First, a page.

Do you celebrate Easter in your country and if yes, how?
For me, just for my children's sake, I am going into the garden to hide Easter eggs.
For me just for my children's sake , I'm going into the garden to hide ( the ) Easter eggs. You could also say.......... just for my children. Remember, children is already plural ( one child; two children ) children's = belonging to the cfhildren.
For me, just for my children's , I'm going into the garden to hide the Easter eggs.
The first person singular can be "I am going" or "I go".
I think that "I go to the garden" would be more widely used
To celebrate Easter I go I am going  into my garden and hide the  Easter eggs for my children to find.
 The present continuous/progressive can be used for what is happening right now or is going to happen in the future. Indeed "going" is often used for the future.
To describe things that happen more than once or are always true the present simple "I go" is the correct tense to use.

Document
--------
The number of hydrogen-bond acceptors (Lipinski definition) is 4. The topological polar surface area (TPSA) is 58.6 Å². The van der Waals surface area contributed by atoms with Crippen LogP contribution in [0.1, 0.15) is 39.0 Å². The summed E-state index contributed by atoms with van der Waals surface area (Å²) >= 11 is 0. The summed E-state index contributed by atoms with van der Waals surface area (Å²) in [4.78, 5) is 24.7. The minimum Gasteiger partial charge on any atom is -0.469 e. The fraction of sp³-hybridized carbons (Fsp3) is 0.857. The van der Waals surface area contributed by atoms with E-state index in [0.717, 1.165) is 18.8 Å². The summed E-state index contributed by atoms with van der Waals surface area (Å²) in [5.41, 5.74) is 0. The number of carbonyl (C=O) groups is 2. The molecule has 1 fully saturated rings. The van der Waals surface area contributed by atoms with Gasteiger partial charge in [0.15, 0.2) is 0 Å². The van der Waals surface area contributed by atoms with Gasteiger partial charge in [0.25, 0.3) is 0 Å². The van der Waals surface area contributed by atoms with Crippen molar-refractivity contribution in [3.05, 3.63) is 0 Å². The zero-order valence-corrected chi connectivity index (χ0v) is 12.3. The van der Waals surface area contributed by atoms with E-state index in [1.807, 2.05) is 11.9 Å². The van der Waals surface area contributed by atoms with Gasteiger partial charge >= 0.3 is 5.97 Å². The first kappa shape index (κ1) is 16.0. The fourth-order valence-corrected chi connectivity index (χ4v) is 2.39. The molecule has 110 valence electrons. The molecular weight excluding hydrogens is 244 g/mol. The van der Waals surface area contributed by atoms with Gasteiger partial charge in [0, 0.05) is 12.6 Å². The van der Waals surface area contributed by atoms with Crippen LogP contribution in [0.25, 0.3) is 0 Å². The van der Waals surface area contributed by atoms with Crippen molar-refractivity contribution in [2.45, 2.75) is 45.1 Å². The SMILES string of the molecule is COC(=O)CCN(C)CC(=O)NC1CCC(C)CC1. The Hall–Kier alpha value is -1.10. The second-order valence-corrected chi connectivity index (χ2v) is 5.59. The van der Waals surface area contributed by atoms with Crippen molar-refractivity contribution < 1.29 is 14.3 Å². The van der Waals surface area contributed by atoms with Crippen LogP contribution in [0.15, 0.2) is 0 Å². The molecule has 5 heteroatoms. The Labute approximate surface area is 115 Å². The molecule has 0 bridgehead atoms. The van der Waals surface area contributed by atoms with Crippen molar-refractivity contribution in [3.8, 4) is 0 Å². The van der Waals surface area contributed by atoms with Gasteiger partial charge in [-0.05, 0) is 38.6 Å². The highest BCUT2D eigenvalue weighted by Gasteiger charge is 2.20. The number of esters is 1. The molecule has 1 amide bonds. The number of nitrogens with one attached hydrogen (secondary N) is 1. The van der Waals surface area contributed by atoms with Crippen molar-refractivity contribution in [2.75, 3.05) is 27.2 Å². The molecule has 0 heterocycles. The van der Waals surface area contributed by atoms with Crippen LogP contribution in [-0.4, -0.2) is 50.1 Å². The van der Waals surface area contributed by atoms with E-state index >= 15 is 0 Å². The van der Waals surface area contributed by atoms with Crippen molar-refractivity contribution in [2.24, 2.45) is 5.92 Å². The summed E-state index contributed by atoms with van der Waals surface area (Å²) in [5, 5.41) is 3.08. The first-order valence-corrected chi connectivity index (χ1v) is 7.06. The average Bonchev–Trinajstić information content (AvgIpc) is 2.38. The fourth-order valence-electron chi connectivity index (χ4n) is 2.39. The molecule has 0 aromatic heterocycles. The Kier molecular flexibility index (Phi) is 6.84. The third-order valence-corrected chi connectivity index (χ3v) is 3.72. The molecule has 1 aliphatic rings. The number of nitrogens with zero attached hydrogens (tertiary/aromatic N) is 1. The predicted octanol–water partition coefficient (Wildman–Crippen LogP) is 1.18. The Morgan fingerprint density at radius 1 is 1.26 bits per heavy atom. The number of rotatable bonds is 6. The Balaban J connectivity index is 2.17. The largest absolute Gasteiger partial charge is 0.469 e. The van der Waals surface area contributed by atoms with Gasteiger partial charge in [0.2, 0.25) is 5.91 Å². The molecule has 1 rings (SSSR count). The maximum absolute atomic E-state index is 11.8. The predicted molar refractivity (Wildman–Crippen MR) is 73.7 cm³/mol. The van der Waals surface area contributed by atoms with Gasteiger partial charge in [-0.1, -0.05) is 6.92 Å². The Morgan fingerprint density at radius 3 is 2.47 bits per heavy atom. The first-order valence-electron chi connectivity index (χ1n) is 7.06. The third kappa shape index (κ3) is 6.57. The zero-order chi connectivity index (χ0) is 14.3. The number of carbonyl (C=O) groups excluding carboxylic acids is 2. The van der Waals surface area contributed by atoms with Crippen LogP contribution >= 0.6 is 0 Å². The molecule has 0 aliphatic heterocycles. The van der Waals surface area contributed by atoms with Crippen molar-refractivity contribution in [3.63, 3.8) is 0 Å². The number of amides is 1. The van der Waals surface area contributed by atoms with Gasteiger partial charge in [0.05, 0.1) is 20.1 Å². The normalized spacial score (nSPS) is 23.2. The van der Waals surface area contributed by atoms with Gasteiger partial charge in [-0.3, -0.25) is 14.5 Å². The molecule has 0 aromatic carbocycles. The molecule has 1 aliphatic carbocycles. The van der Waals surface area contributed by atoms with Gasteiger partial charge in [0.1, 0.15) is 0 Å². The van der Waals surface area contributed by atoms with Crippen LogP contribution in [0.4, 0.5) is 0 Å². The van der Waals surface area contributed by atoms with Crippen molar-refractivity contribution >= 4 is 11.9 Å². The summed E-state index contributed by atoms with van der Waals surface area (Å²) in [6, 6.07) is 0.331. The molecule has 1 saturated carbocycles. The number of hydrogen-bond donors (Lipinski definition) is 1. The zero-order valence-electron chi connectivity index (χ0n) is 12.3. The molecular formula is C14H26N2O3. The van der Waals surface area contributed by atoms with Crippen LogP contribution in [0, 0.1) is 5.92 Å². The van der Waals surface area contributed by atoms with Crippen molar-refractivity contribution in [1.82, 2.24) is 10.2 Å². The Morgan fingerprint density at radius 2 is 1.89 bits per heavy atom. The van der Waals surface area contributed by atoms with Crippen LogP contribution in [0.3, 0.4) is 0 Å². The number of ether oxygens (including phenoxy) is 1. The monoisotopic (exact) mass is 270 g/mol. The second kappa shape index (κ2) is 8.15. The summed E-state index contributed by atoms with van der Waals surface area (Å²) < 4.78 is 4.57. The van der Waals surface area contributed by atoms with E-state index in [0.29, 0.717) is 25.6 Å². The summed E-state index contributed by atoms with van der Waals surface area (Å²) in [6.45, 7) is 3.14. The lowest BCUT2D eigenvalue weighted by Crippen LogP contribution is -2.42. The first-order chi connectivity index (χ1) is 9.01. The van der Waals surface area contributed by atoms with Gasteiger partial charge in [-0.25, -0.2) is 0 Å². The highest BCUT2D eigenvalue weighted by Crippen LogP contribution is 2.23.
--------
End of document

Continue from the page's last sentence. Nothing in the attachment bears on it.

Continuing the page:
When speaking generally we usually pluralise and omit the definite article "the". If we use "the" it means that something is unique (or some things are unique) in some way or that the person who is being talked to knows which particular thing is (or things are) being talked about.
Example: I have two sheds in my garden. The  sheds are brown.
 Which sheds are brown? The sheds that are in my garden are brown. In the previous sentence the reader/listener was first told about the two sheds in my garden and now they know which sheds are being talked about. If I wanted to say that all sheds everywhere in the world are brown, I would be speaking generally and I would say...
sheds are brown (no "the")